Jeff Arnold’s West

The blog of a Western fan, for other Western fans

My Pal, the King (Universal, 1932)


Very charming


By the early 1930s, the great Tom Mix was in his fifties, stocky and endearingly plug-ugly, and though he did several talking pictures for Universal 1932/33, he was not finding the transition from silent movies easy. He had broken teeth in so many stunts and he never really mastered dentures, which sometimes clacked as he talked, and when you hear him saying his lines you realize he never really mastered that either. His delivery might best be described as ponderous. Tom is certainly better remembered for his silent-movie days. He would quit the film business after the 1935 serial The Miracle Rider, a big hit for lowly Mascot Pictures which grossed over $1 million, though Tom only earned $40,000 from it. Tom would then tour with the Sells Floto Circus and his own Tom Mix Circus.


Still great


Never mind, he was still Tom Mix, one of the very greatest, and even at 53 he was still doing his own stunts. Along with the successful Destry Rides Again the same year, My Pal, the King made good money too. And it’s really rather charming.


It co-starred Mickey Rooney, only 12 but already a veteran in his 60th film (after all those Mickey McGuire shorts). He is the boy king of Alvonia, which is suffering under the vise-like grip of the ruthless prime minister, Count DeMar (James Kirkwood, who began Westerns under DW Griffith in 1909 and would go on doing them until Two Rode Together for John Ford in 1961). Tom Reed (Mix) is visiting the country with his Wild West show and he befriends the boy, who is besotted with Westerns, teaches him the all-American values of life, liberty and happiness (he skips over the pursuit part) and then saves the lad’s life from the dastardly count’s attempted coup, thus ensuring that Alvonians will live thenceforth in peace and prosperity. Tom also teaches His Majesty some useful Western slang.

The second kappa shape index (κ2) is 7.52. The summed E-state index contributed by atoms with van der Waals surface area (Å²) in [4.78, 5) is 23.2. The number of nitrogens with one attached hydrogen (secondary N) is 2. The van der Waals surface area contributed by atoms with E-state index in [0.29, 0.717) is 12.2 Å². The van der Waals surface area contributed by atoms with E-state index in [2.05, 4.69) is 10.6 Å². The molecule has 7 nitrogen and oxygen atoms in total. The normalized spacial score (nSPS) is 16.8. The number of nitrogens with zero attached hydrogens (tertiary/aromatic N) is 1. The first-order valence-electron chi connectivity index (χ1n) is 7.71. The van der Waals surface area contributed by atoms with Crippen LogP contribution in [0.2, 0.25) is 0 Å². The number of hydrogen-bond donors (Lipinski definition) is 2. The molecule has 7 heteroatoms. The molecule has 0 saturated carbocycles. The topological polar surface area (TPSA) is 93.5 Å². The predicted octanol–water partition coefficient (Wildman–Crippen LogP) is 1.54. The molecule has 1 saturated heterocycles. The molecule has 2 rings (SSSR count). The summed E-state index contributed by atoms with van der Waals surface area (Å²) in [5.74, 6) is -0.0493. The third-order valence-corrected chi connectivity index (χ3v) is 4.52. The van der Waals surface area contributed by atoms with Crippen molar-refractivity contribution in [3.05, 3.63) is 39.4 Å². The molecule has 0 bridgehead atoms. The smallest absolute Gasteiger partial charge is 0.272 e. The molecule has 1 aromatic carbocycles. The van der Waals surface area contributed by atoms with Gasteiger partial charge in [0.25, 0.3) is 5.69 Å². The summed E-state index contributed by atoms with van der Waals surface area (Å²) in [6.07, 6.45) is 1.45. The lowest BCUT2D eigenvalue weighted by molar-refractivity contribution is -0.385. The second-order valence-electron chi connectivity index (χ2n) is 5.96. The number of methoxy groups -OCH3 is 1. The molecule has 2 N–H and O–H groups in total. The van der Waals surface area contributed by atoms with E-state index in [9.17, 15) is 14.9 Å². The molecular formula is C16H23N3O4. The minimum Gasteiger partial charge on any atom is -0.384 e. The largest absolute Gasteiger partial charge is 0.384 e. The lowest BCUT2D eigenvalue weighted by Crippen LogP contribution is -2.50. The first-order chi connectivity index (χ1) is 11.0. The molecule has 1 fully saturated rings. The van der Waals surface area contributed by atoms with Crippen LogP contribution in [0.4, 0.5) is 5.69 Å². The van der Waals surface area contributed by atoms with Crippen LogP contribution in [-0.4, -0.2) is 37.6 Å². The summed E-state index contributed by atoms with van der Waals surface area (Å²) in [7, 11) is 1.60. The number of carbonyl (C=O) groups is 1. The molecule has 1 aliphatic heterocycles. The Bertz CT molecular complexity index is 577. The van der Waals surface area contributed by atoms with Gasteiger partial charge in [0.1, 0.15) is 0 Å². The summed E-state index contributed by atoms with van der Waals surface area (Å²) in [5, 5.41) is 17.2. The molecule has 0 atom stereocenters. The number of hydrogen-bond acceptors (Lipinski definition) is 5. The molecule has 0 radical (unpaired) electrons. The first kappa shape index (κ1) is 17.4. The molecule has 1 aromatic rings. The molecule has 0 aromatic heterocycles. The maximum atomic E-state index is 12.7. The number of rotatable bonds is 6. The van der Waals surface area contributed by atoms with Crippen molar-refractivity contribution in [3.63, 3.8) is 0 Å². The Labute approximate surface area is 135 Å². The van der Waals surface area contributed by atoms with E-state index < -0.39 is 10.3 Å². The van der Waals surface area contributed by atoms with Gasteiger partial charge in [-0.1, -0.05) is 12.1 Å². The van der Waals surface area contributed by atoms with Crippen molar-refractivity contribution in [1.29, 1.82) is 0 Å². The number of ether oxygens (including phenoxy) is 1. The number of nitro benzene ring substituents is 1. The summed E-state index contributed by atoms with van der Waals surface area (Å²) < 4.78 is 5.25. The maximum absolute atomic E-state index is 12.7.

Anthony Hope’s The Prisoner of Zenda had been published in 1894 and remained hugely popular. Silent movies were made from it in 1913, 1915 and 1922, and the talkie with Ronald Colman would come out in 1937. Central-European courtly skullduggery entered the lexicon of myth as readers and viewers thrilled to wicked chief ministers undermining well-meaning royals in a land of castles and fancy uniforms. My Pal the King certainly tapped into that. In 1931 Fox’s Ambassador Bill had His Excellency Will Rogers teaching homespun American virtues to the boy king of a small country which is being convulsed by political intrigue.


The picture was directed by Kurt Neumann. He’d been born in Bavaria and maybe he had fond memories of European derring-do from long ago – as indeed perhaps studio boss/producer Carl Laemmle did. He’d been born in the then Kingdom of Württemberg. Neumann would probably be best remembered for his cheapo sci-fi Rocketship X-M and horror The Fly in the 1950s but he started directing in the early 30s (My Pal, the King was one of his first features at the helm). He only did ten Westerns, not a great number over 25 years. His biggest were probably The Kid from Texas with Audie Murphy and Cattle Drive with Joel McCrea in 1950 and ’51. But My Pal, the King rattles along well enough.